Future of the Profession

A forward-looking initiative to design a stronger, healthier, and more sustainable campus housing profession.



Developing an Elevator Pitch

Campus housing and residence life departments must identify partners to develop business operations, enhance the community, provide efficiencies, and improve service. These partners may be found on campus, in the community, or within the larger campus housing industry and vendor community.

One of the outputs developed for strategic partnerships is to develop a template for housing and residence life professionals to use when developing annual reports and making presentations to campus administrators. This includes an annual report to educate internal and external partners on the highlights, trends, and accomplishments of HRL. Sometimes, there are opportunities outside of formal presentations. This can manifest itself during a meeting, in the hallway, or in a chance conversation with a campus colleague.

There are a variety of formal and informal opportunities to develop, cultivate, and maintain strategic partnerships. Having an ‘elevator pitch’ prepared for important campus groups can ensure that you are shaping the narrative in order to highlight the ways that housing and residence life contributes to their area and/or the campus in meaningful ways. This can (and should) include compelling data points, as well as anecdotal stories of powerful and positive interactions with students. 

Preparing an elevator pitch ahead of time allows for the sharing of information in both formal and informal settings. HRL professionals frequently give formal presentations to boards of trustees, campus leadership, the finance team and the campus facilities team, just to name a few. The informal conversations can happen with faculty, parents, and individual members of the previously mentioned groups. Anticipating these types of conversations and preparing for them can help consistently inform others about the positive role HRL plays within the campus community.

Resource Overview 

  • Once or twice a year, identify the people you need to prepare an elevator pitch. This could be a staff retreat or a staff meeting, depending on the size of an institution and the scope of interactions. In addition to the names, include the formal and/or informal interactions most likely to happen. This list could include (but is not limited to):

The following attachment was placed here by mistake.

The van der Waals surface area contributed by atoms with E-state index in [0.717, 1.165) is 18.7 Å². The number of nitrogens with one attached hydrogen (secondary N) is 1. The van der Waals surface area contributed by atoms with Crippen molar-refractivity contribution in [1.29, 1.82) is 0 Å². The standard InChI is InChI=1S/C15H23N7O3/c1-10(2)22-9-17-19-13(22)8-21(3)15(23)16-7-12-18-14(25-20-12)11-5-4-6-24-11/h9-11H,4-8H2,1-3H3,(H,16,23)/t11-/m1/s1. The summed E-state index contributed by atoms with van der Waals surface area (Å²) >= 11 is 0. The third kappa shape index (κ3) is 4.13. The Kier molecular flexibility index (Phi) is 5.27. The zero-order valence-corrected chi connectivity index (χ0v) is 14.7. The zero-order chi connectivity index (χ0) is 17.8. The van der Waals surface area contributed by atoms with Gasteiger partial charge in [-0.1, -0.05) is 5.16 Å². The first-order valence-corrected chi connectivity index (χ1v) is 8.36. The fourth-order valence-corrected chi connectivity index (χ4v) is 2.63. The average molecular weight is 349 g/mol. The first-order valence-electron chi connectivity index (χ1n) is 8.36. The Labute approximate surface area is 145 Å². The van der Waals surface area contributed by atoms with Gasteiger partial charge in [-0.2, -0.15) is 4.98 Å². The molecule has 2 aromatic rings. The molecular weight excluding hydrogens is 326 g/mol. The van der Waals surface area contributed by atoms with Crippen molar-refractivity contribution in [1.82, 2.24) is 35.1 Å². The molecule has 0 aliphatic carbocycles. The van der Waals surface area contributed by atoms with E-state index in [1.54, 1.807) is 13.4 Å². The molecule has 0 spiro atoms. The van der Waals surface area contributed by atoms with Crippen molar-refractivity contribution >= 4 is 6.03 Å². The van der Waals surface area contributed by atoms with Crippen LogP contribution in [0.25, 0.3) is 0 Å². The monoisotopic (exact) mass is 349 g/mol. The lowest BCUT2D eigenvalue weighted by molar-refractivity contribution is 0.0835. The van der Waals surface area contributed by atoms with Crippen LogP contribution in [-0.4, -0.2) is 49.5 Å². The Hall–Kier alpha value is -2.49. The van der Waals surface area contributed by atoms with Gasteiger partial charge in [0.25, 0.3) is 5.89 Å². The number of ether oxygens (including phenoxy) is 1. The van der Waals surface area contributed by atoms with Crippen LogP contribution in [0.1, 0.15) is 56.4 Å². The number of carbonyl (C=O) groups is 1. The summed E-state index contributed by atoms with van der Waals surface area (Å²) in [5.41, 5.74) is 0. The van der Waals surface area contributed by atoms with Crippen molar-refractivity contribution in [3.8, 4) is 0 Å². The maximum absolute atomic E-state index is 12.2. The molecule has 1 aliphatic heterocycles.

• University President/Chancellor
    • Vice President Finance
    • Vice President of Facilities
    • Provost
    • Deans/Department Heads
    • Influential Faculty
    • Athletic Director
    • Campus Architect
    • Parents
    • Development Office
    • Staff/Faculty Senate
  • Designate one staff member to be responsible for the important data points that are collected. To formalize the role and maintain consistency, incorporate this assignment into an existing position description. It can be in a shared folder or document, but make sure it is organized clearly so that it can be easily and quickly found. In addition to being the keeper of the data, have a conversation as a team on what is important on campus and center information about it. Be sure and use common language to ensure that everyone has the same meaning. 
  • Each year (and potentially each semester), schedule a meeting with the director of institutional research. Ask for a lesson (if needed) on how they gather information and what official statistics are reported both internally and externally. Request assistance on developing and articulating clearly the data points related to HRL.